It is challenging for physicians to find suitable electronic medical record (EMR) software for their practice due to the complexity and large number of software available. To start your search for oncology EMR, it is important to understand what criteria to use and what features to look for in a potential EMR system.

To find the right EMR for your oncology practice, you should look for software that is designed specifically for oncologists or a similar specialty. Oncology EMR software is customized to deal with the unique characteristics of diagnosing and treating cancer. Oncologists use a wider variety of imaging tests when dealing with patients – CT scans, PET scans, mammograms, ultrasounds, MRIs, and other scans. As such, your EMR should be compatible with a wide variety of image types from different imaging equipment and software, and be able to receive and analyze the large amounts of data that may be generated for each of your patients. Similarly, any EMR software you evaluate should be able to interface with labs for blood or other work-ups.

Many oncology EMRs have a clinical decision support component integrated into the software, which can help map, identify the state of, and recommend optimal treatment for the cancer. Another important part of oncology involves the administration of chemotherapy. Oncology EMRs are able to facilitate this by automating many aspects of chemotherapy including the dosing and ordering of drugs, as well as scheduling and documenting when the drugs are administered. Additionally, dealing with cancer can be a very difficult process for a patient and his or her family, so oncologists often provide informational materials that help provide education and support. Any good oncology EMR will help oncologists document this information electronically.

At the start of software evaluation process, you should evaluate potential oncology EMR based on the following criteria:

   • Practice Size:  Some software is better suited to small practices, others to larger ones. EMR software is designed for a certain number and type of user, with scalability in mind. Make sure the software you select is appropriate for the number of oncologists in your practice.

   • Systems Architecture: You can purchase EMR software that is installed directly on your computer servers on-site at your practice (“client-server”) or EMR software that is located in the “cloud” that you access via the Internet (“cloud-based” or software-as-a-service -”SaaS”).  Some oncologists prefer client-server based software since they feel more comfortable with HIPAA compliance when they control all the underlying data on their systems, despite the need to maintain and upgrade these systems periodically. Other oncologists choose cloud-based software because it can be accessed almost anywhere through the Internet. However, you are reliant on your Internet connection, so you need to make sure the quality and consistency of your Internet service is high. It is worth reading about all the advantages and disadvantages of each type, to make sure you choose software with the systems architecture that best matches your needs.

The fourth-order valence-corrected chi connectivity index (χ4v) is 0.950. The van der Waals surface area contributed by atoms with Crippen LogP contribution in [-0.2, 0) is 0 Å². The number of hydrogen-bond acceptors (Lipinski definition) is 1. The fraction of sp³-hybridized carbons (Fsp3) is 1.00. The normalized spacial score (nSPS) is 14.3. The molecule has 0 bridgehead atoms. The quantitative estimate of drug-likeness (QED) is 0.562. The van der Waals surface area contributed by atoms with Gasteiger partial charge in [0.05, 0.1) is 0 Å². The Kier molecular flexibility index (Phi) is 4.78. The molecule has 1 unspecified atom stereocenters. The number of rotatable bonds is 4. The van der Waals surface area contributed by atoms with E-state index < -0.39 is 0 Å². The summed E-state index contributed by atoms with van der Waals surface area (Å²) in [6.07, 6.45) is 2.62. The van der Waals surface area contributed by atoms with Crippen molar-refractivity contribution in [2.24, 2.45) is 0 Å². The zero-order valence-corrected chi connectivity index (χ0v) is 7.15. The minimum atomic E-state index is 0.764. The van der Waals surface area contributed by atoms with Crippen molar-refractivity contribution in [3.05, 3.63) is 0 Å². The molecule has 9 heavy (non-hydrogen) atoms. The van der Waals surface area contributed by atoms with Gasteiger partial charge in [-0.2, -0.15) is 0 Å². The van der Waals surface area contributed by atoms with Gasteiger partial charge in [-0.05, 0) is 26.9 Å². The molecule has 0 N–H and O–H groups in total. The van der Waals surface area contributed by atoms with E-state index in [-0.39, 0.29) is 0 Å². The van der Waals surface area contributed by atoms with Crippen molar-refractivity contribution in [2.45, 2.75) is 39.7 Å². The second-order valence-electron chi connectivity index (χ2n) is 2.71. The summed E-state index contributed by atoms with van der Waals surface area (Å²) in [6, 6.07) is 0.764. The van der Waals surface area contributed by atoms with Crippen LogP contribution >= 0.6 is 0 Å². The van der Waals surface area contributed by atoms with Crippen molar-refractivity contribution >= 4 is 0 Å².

• Certification: When selecting your oncology EMR, you should make sure that it is tested and certified by an ONC-Authorized Testing and Certification Body (“ONC-ATCB”). The ONC (Office of the National Coordinator for Health Information Technology) is the responsible agency for establishing EMR certification standards and certifying vendor EMR products. ONC-ATCB certification assures that your EMR has met required Meaningful Use (“MU”) objectives and measures. This is a prerequisite to obtaining MU Medicaid (up to $63,750) and Medicare (up to $44,000) incentives for adopting an EMR, and avoiding penalties for not adopting one. To learn more about these topics, you may want to read the following articles:

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Unique Features of Oncology EMR Systems

Once you have narrowed down your EMR choices based on practice size, systems architecture, and certification, you can evaluate certain features that are unique to oncology practices. Such features include:

• ICD/CPT codes specific to oncology

• Compatibility with ultrasound, MRI, CT, and PET scans and other diagnostic image formats

• Built-in interface with labs (Quest, LabCorp, etc.)

• Chemotherapy management and automation

• Integration of patient education materials

• Cancer registry

Pre-designed templates

Oncology EMR vendors understand that not all specialties are alike. While there are a lot of similarities shared by all EMR software, you should be able to customize whatever EMR you choose to fit your specific needs. To facilitate this, oncology EMR vendors offer a variety of pre-designed templates such as ones tailored for:

• Leukemia

• Melanoma

• Lymphoma

• Neoplasm

• Sarcoma

• Radiation therapy

• Chemotherapy

• Skin cancer

While selecting a oncology EMR may seem like a daunting task, having familiarity with the basic selection criteria common to all EMR software as well as some of the features customized for your specialty can help you make the right choice for your practice. Start your search for suitable oncology EMR software.